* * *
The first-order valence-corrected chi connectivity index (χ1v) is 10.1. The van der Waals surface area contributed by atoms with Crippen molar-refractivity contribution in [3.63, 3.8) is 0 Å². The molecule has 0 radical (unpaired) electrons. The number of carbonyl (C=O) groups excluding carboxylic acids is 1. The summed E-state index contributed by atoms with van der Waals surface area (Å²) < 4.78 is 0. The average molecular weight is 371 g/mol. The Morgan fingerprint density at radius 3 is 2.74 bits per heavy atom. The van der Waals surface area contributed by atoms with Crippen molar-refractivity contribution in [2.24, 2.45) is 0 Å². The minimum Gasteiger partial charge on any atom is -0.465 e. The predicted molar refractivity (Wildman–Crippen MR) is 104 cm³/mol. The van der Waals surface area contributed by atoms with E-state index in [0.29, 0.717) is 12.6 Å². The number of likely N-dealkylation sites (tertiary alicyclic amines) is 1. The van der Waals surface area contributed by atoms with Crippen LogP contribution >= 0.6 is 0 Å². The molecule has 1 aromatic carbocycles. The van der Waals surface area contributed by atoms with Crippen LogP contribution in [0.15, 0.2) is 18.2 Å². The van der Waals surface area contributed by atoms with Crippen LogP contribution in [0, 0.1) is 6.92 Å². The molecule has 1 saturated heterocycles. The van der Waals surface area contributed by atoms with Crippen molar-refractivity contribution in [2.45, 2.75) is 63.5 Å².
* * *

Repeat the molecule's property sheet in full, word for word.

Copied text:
The first-order valence-corrected chi connectivity index (χ1v) is 10.1. The van der Waals surface area contributed by atoms with Crippen molar-refractivity contribution in [3.63, 3.8) is 0 Å². The molecule has 0 radical (unpaired) electrons. The number of carbonyl (C=O) groups excluding carboxylic acids is 1. The summed E-state index contributed by atoms with van der Waals surface area (Å²) < 4.78 is 0. The average molecular weight is 371 g/mol. The Morgan fingerprint density at radius 3 is 2.74 bits per heavy atom. The van der Waals surface area contributed by atoms with Crippen molar-refractivity contribution in [2.24, 2.45) is 0 Å². The minimum Gasteiger partial charge on any atom is -0.465 e. The predicted molar refractivity (Wildman–Crippen MR) is 104 cm³/mol. The van der Waals surface area contributed by atoms with E-state index in [0.29, 0.717) is 12.6 Å². The number of likely N-dealkylation sites (tertiary alicyclic amines) is 1. The van der Waals surface area contributed by atoms with Crippen LogP contribution >= 0.6 is 0 Å². The molecule has 1 aromatic carbocycles. The van der Waals surface area contributed by atoms with Crippen LogP contribution in [0.15, 0.2) is 18.2 Å². The van der Waals surface area contributed by atoms with Crippen LogP contribution in [0, 0.1) is 6.92 Å². The molecule has 1 saturated heterocycles. The van der Waals surface area contributed by atoms with Crippen molar-refractivity contribution in [2.45, 2.75) is 63.5 Å².